Louisville’s struggles on Saturday the result missing key players

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If you didn’t watch No. 3 Louisville’s 70-48 win over the College of Charleston on Saturday afternoon, if you simply took at gander at the box score after getting your fill of college football, you would think that the short-handed Cardinals made short work of the Cougars.

Hey, they won by 22 points, right? Russ Smith had 21 points and five assists. Chris jones went for 12 points, six boards, five assists, two steals and zero turnovers. They forced 21 turnovers, committed just three, and obliterated the Cougars on the offensive glass.

About par for the course.

But that wasn’t the case at all.

In fact, for about the first 35 minutes of the game, it looked like Charleston was going to take this thing down to the wire. They trailed 29-21 at the break and, despite Louisville making a couple of surges in the second half, were down just 48-45 with seven minutes left in the game. I watched it, and I’ll be honest: I came away much more impressed with Charleston than I did with Louisville. That’s not to say that I think the Cougars are a better team, but given the situation — the No. 3 team in the country playing at home on the day they receive their national title rings — I don’t think Doug Wojcik can in anyway be disappointed with his team’s effort.

Here’s the catch, however: Louisville is a long way from being whole right now. Chane Behanan may be back with the team, but he’s still suspended. He didn’t play Saturday. He sat the bench in street clothes. Luke Hancock was sidelined as well, dealing with an achilles injury that may keep him out for a few games. Throw in the fact that Wayne Blackshear started the game 0-for-11 from the floor, and the issue for the Cardinals is evident.

On Saturday, they were a one-dimensional team.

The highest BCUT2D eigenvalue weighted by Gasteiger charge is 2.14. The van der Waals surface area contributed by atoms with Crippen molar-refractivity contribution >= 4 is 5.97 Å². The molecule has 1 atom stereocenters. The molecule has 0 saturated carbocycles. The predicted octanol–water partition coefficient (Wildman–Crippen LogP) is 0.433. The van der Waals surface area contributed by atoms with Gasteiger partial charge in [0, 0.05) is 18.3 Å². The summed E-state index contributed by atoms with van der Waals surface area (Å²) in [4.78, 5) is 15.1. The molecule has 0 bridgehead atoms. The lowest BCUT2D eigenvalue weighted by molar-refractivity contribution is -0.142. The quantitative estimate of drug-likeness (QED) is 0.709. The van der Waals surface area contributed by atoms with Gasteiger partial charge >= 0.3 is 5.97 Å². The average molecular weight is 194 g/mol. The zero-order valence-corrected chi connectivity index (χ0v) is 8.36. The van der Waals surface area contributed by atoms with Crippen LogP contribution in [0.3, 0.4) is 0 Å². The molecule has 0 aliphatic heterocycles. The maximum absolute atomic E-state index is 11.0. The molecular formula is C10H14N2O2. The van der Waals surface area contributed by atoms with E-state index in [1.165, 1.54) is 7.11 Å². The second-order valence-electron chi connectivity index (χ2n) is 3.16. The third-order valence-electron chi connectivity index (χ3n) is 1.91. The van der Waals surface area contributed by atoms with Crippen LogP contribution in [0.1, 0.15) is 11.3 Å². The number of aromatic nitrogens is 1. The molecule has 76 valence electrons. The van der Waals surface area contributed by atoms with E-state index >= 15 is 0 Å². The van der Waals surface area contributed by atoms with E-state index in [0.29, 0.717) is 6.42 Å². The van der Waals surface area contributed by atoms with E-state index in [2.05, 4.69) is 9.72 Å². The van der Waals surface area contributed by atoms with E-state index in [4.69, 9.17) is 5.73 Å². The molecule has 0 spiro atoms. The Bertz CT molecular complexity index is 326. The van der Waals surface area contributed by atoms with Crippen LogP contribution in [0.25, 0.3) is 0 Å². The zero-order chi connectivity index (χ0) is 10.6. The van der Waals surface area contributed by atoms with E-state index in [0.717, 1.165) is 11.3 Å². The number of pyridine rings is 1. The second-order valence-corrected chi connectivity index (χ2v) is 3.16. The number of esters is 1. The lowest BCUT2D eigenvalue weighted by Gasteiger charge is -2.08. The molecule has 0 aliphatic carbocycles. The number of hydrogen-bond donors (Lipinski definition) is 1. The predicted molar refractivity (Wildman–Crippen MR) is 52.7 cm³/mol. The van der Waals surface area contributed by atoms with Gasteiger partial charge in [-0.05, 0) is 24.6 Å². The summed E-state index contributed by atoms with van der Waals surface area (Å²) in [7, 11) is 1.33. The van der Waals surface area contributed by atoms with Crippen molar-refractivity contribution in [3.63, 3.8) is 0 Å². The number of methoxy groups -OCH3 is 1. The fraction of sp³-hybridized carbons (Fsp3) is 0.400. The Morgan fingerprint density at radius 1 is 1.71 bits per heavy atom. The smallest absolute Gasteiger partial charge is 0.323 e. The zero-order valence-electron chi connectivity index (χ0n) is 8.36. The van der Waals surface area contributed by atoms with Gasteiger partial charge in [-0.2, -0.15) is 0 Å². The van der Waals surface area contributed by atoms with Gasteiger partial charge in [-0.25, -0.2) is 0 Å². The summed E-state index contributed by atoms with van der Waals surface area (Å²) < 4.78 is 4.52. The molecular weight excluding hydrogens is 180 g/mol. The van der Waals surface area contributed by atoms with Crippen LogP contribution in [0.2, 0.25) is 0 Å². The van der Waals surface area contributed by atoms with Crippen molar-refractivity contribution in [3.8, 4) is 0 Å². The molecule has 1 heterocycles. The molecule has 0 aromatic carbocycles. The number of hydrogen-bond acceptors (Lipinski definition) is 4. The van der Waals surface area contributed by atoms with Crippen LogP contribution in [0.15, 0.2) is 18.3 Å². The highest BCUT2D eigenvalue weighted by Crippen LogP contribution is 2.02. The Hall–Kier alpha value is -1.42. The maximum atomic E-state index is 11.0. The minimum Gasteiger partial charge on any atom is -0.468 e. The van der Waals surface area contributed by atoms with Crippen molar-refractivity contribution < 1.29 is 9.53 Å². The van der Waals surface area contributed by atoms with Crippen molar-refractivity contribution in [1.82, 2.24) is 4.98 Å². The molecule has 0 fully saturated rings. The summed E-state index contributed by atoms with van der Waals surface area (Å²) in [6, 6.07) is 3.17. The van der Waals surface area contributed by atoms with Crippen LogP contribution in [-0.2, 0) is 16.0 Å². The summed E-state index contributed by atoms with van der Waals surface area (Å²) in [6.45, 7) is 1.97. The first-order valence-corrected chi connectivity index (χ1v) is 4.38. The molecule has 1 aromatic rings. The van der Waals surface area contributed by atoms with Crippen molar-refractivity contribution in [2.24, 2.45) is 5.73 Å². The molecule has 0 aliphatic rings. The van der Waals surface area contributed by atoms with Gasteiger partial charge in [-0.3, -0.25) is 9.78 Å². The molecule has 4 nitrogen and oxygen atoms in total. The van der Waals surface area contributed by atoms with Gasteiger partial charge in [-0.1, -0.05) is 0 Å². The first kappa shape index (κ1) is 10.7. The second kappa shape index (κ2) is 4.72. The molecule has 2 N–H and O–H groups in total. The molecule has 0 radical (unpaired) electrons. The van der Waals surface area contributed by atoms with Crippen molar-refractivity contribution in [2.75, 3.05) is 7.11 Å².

There was no low-post scoring presence with Behanan out. As good as Harrell is, he’s more of an effort guy, an athlete that will score in transition and will get dunks off of rim runs and offensive rebounds. He’s not a guy that you dump the ball into on the block and expect a bucket from, especially not when he’s going up against a Charleston frontline that can match up with his size.

With Hancock sidelined and Blackshear struggling, there was no perimeter shooting from this group, either. The result? When Louisville was forced into a half court set, the only way they were able to generate offense was through the ability of Jones and Smith to create off the bounce. They became a team that relied almost entirely on high-ball screens, and while that’s usually a major part of the Louisville offense, it becomes much more effecting when a defense as to be concerned about jump-shooters or a big man ducking-in.

It’s not a coincidence that when Blackshear finally got into a rhythm late in the second half, Louisville when on a 22-3 run to close out the game.

So yes, this was a concerning performance by the Cardinals.

But the concerns should be addressed once this group gets to full strength.

Hopefully, for Cardinal fans, that will happen by the time they have to face off with North Carolina in the Hall of Fame Tip-Off.

IUPUI to become Horizon League’s 10th member

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The Horizon League officially announced this week that IUPUI will be replacing Valparaiso as the league’s 10th member. Valpo left to replace Wichita State in the Missouri Valley.

“We are excited to welcome IUPUI to the Horizon League family,” Horizon League commissioner Jon LeCrone said. “The Jaguars bring us tremendous competitive potential, particularly in men’s basketball, along with an engaged and energized city. Their addition solidifies our broad community partnerships in Indianapolis and is the right school at the right time.”

IUPUI — which stands for Indiana University-Purdue University-Indianapolis — has been a member of the Summit League, which will be left with eight teams now that the Jaguars have departed. They’ve made it to one NCAA tournament, back in 2003, and have been a full-fledged member of Division I for 19 years. That was the year before NBA point guard George Hill enrolled. Current head coach Jason Gardner has been there for three years but has yet to record a winning season; IUPUI has not been over .500 since 2011, when Ron Hunter was still the head coach.

“We are excited about engaging with the other Horizon League member institutions to enhance the overall competitiveness of the league,” said IUPUI Director of Athletics Dr. Roderick Perry. “As an institution and athletics department, our mission, vision, and core values align closely with the Horizon League. This is an important step forward in the life of our athletics department.”

Former Louisville standout Chris Jones shot in Memphis